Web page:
My bedroom on board, rowed to a little cove off Russell, swimming in the quiet bays

But it was certainly and unexpected adventure that I will forever treasure!

Mountainous seas at times, a lone penguin floating by the boat in the middle of the ocean (and answering my question as to how they ‘stay out at sea for three months or so to get food’), islands, boats and fantastic yachts, headlands and lighthouses, coves and beachcombing, learning to row the small boat and get to and from shore safely in sometimes inhospitable weather!

Seeing a 3000 year old tree called Tane Mahuta, Spirit of the Forest, that the Maori’s treat with respect they have for nature and power; the Old Man of the forest I missed on this tour who is 4000 years old!

I visited Russell and Paihai by ferry too, saw historical churches damaged by gunfire and the churchyard of 19th century graves of the first British settlers in New Zealand who fought at times with the Maori over land and possessions.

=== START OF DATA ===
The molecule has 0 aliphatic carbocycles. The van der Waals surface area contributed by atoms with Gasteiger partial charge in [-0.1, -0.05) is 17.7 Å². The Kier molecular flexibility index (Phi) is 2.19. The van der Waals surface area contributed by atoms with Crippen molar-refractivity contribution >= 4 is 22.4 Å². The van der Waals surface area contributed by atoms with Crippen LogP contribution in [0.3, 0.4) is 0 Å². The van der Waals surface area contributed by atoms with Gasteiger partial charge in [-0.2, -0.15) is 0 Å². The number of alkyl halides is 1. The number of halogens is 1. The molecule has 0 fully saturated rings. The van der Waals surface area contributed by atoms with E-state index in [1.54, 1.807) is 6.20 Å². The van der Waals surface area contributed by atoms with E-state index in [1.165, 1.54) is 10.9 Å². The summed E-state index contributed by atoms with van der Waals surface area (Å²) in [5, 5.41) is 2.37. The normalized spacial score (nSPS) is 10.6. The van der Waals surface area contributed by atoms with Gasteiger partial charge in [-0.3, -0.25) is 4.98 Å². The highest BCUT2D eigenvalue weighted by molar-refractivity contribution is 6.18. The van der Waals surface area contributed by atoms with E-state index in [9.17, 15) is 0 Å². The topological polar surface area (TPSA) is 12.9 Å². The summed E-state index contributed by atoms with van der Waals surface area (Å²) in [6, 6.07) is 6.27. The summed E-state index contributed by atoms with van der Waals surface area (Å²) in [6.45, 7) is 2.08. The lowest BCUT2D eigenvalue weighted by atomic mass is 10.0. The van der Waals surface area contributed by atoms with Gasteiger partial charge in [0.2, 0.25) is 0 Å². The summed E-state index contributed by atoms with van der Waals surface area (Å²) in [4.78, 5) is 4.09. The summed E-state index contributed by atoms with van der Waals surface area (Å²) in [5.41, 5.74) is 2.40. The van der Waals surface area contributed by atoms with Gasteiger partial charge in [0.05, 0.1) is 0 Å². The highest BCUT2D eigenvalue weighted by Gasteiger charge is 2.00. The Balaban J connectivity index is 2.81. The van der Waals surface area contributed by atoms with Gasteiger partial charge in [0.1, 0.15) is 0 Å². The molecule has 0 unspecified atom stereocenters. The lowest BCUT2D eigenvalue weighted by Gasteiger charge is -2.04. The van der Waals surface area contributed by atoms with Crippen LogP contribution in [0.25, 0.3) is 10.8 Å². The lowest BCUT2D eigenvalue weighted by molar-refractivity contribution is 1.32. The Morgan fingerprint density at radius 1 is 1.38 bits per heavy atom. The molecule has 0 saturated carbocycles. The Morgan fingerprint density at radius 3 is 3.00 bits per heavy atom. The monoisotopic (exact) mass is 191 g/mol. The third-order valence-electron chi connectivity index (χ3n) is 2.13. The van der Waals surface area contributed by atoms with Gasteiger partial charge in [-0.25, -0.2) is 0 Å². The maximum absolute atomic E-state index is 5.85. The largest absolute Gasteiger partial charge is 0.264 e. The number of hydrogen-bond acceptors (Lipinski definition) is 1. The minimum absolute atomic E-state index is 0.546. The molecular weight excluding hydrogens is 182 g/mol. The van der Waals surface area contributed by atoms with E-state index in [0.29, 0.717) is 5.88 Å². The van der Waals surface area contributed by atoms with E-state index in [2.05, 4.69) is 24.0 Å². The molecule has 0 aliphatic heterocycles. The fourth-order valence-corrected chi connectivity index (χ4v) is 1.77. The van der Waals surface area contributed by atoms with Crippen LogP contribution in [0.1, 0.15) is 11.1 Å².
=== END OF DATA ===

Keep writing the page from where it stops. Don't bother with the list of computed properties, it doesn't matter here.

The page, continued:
Bernie at the helm, drinks in Russell listening to music and relaxing, Bernie & I ready to board Cruzee for a week long sail in the Bay of Islands!

The Maori are not indigenous to New Zealand i.e. they too discovered it and then inhabited it (discovered but not settled first by the Portugese that happened also in South America!) and they have only been there on the island for 800 years!   The British in the 1800s.    Before that the whole of New Zealand was inhabited only by birds or flightless birds – no other animals or mammals on land at all!

This fascinated me and the museums told the stories, pictures and ‘statues’ of these 6-8 foot flightless birds that used to roam the forests but were hunted to extinction by the Maori.  Although not an extensive settlement of these people, they need a lot of land and food and settled mainly in the warmer north Islands with only one tribe inhabiting and settling the south island at the beginning.